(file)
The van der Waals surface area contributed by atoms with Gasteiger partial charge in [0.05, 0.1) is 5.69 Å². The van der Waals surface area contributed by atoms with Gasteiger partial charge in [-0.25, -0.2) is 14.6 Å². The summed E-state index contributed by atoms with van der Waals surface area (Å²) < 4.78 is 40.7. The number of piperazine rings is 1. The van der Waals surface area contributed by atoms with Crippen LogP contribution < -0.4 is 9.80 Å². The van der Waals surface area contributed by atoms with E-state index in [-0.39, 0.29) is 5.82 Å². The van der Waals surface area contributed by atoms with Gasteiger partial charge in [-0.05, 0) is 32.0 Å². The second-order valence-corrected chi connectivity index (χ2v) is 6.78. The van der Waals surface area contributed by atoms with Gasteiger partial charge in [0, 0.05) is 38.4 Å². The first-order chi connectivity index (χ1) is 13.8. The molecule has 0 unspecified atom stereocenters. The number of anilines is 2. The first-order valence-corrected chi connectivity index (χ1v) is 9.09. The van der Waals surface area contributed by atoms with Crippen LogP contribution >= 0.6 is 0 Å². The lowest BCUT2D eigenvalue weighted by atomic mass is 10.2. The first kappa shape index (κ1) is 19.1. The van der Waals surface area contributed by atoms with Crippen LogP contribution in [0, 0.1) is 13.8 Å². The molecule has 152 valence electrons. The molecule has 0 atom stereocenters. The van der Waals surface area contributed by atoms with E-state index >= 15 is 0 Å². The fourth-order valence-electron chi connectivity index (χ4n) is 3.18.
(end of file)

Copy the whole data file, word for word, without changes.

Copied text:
The van der Waals surface area contributed by atoms with Gasteiger partial charge in [0.05, 0.1) is 5.69 Å². The van der Waals surface area contributed by atoms with Gasteiger partial charge in [-0.25, -0.2) is 14.6 Å². The summed E-state index contributed by atoms with van der Waals surface area (Å²) < 4.78 is 40.7. The number of piperazine rings is 1. The van der Waals surface area contributed by atoms with Crippen LogP contribution < -0.4 is 9.80 Å². The van der Waals surface area contributed by atoms with E-state index in [-0.39, 0.29) is 5.82 Å². The van der Waals surface area contributed by atoms with Gasteiger partial charge in [-0.05, 0) is 32.0 Å². The second-order valence-corrected chi connectivity index (χ2v) is 6.78. The van der Waals surface area contributed by atoms with Gasteiger partial charge in [0, 0.05) is 38.4 Å². The first-order chi connectivity index (χ1) is 13.8. The molecule has 0 unspecified atom stereocenters. The number of anilines is 2. The first-order valence-corrected chi connectivity index (χ1v) is 9.09. The van der Waals surface area contributed by atoms with Crippen LogP contribution >= 0.6 is 0 Å². The lowest BCUT2D eigenvalue weighted by atomic mass is 10.2. The first kappa shape index (κ1) is 19.1. The van der Waals surface area contributed by atoms with Crippen LogP contribution in [0, 0.1) is 13.8 Å². The molecule has 152 valence electrons. The molecule has 0 atom stereocenters. The van der Waals surface area contributed by atoms with E-state index >= 15 is 0 Å². The fourth-order valence-electron chi connectivity index (χ4n) is 3.18.